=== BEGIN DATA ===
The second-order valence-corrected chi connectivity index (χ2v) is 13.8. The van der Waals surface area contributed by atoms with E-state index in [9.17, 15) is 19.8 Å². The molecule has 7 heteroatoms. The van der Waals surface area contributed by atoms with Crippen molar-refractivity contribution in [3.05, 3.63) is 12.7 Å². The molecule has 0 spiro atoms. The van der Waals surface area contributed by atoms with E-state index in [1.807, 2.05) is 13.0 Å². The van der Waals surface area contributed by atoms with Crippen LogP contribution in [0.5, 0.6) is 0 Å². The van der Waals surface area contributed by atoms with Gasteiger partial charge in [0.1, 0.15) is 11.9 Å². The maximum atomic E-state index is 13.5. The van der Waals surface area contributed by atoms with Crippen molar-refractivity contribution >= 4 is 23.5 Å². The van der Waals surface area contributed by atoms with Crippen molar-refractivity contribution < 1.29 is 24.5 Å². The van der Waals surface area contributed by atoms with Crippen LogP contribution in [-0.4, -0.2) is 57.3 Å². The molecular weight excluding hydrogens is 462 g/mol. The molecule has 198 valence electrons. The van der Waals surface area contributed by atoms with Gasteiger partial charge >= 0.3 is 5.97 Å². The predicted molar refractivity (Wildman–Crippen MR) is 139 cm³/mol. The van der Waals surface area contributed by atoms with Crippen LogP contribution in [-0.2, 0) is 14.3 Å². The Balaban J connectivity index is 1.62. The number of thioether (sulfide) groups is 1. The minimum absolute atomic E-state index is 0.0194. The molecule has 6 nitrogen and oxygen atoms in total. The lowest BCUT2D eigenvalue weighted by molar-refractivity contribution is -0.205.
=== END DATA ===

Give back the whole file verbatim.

The second-order valence-corrected chi connectivity index (χ2v) is 13.8. The van der Waals surface area contributed by atoms with E-state index in [9.17, 15) is 19.8 Å². The molecule has 7 heteroatoms. The van der Waals surface area contributed by atoms with Crippen molar-refractivity contribution in [3.05, 3.63) is 12.7 Å². The molecule has 0 spiro atoms. The van der Waals surface area contributed by atoms with E-state index in [1.807, 2.05) is 13.0 Å². The van der Waals surface area contributed by atoms with Crippen LogP contribution in [0.5, 0.6) is 0 Å². The van der Waals surface area contributed by atoms with Gasteiger partial charge in [0.1, 0.15) is 11.9 Å². The maximum atomic E-state index is 13.5. The van der Waals surface area contributed by atoms with Crippen molar-refractivity contribution >= 4 is 23.5 Å². The van der Waals surface area contributed by atoms with Crippen molar-refractivity contribution < 1.29 is 24.5 Å². The van der Waals surface area contributed by atoms with Crippen LogP contribution in [-0.4, -0.2) is 57.3 Å². The molecular weight excluding hydrogens is 462 g/mol. The molecule has 198 valence electrons. The van der Waals surface area contributed by atoms with Gasteiger partial charge >= 0.3 is 5.97 Å². The predicted molar refractivity (Wildman–Crippen MR) is 139 cm³/mol. The van der Waals surface area contributed by atoms with Crippen LogP contribution in [-0.2, 0) is 14.3 Å². The Balaban J connectivity index is 1.62. The number of thioether (sulfide) groups is 1. The minimum absolute atomic E-state index is 0.0194. The molecule has 6 nitrogen and oxygen atoms in total. The lowest BCUT2D eigenvalue weighted by molar-refractivity contribution is -0.205.